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Hizbollah Attacks – Nasrallah’s Strategy

09 August 2003

By Yisrael Ne’eman

The Islamic fundamentalist terror organization Hizbollah has fired anti-aircraft shells across Israel’s northern border on dozens of occasions claiming the Israel air force is violating Lebanese airspace.  Most of the time Israeli aircraft are nowhere to be found.  This past week the shelling has intensified.

There are three reasons for the Hizbollah activism at present.  The first is to undermine even the slightest possibility of the Palestinian ‘hudna’ becoming a western style cease-fire and leading to actual conflict resolution.  Although only an ember of hope, Hizbollah leader Hassan Nasrallah wants to stamp out any peace possibilities before they begin.  Secondly, despite not releasing information concerning Israelis in captivity they do want a prisoner exchange since Israel is holding quite a few of their men.  Thirdly, August is a major tourist month in Israel, with the north as a special attraction.  Many residents in the Galilee look forward to July-August to provide a major chunk of their yearly income.  With the recent budget cuts the northern periphery is super sensitive to economic loss.  The shellings and threats of abduction of soldiers and kidnapping of civilians have chased many away from a Galilean vacation.

Political leaders from the border communities are demanding IDF action to silence the Hizbollah.  But to do so will drag in the Syrians and evolve into a further blow to the Israeli economy, not just as a result of attacks across the frontier but if such an action should necessitate a partial military mobilization.  The Hizbollah, with 10,000 long- range missiles reaching Haifa and beyond knows the limitations facing Israel’s leaders.  Just today one Israeli was killed and four injured and so far there is no military response.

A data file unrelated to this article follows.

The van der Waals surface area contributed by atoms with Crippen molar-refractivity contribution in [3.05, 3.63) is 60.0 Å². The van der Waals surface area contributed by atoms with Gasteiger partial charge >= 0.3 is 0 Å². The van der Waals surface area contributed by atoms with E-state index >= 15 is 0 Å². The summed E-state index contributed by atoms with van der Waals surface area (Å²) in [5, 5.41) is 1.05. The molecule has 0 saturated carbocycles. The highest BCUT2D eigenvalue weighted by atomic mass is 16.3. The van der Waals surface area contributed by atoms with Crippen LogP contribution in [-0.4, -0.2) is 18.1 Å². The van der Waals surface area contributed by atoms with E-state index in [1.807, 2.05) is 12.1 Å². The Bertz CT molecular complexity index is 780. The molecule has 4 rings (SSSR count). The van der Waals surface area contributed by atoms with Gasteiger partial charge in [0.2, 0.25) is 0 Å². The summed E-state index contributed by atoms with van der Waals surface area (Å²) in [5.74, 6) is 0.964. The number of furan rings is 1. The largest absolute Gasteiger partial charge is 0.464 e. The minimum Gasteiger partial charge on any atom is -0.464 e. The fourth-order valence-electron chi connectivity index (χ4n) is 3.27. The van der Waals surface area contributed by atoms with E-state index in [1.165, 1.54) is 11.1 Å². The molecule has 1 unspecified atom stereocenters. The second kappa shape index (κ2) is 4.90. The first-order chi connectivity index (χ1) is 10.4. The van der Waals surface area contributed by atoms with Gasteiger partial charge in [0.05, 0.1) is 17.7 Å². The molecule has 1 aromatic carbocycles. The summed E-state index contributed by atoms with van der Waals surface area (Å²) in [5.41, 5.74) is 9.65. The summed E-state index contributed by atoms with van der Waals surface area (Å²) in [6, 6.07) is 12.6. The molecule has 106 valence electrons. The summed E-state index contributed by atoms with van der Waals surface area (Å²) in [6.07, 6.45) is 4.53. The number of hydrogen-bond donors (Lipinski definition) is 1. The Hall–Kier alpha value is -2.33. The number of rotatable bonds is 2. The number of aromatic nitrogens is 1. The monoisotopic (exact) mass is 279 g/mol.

In any conflict Israel must win quickly and decisively, something the US and especially the European Union do not see as being in their interests.  This would involve massive pre-emptive strikes against the Hizbollah and quite possibly an air initiative against certain Syrian targets.  The Arab world would see the US and Israel as solidly on the same side, an image President Bush does not want to project since he wants Washington viewed as an honest broker in the Mideast.  Such an Israeli action might also bring about a sudden intensification (as opposed to a gradual one) of Arab/Islamic activities against the American – British occupation of Iraq.

Nasrallah is acutely aware of the upper hand he holds in the present tactical standoff.  One can expect him to escalate the conflict until he elicits an Israeli response. He hopes such a step will unite Arab and especially Islamic forces in all battles against Israel and the West.  The Hizbollah is gaining control over a very important trip wire and will direct their activities at either weakening Israel step by step or forcing Jerusalem into a war with victory forbidden by the West.

Israel will have to respond sooner or later and just hope it does not ignite a full-scale conflagration.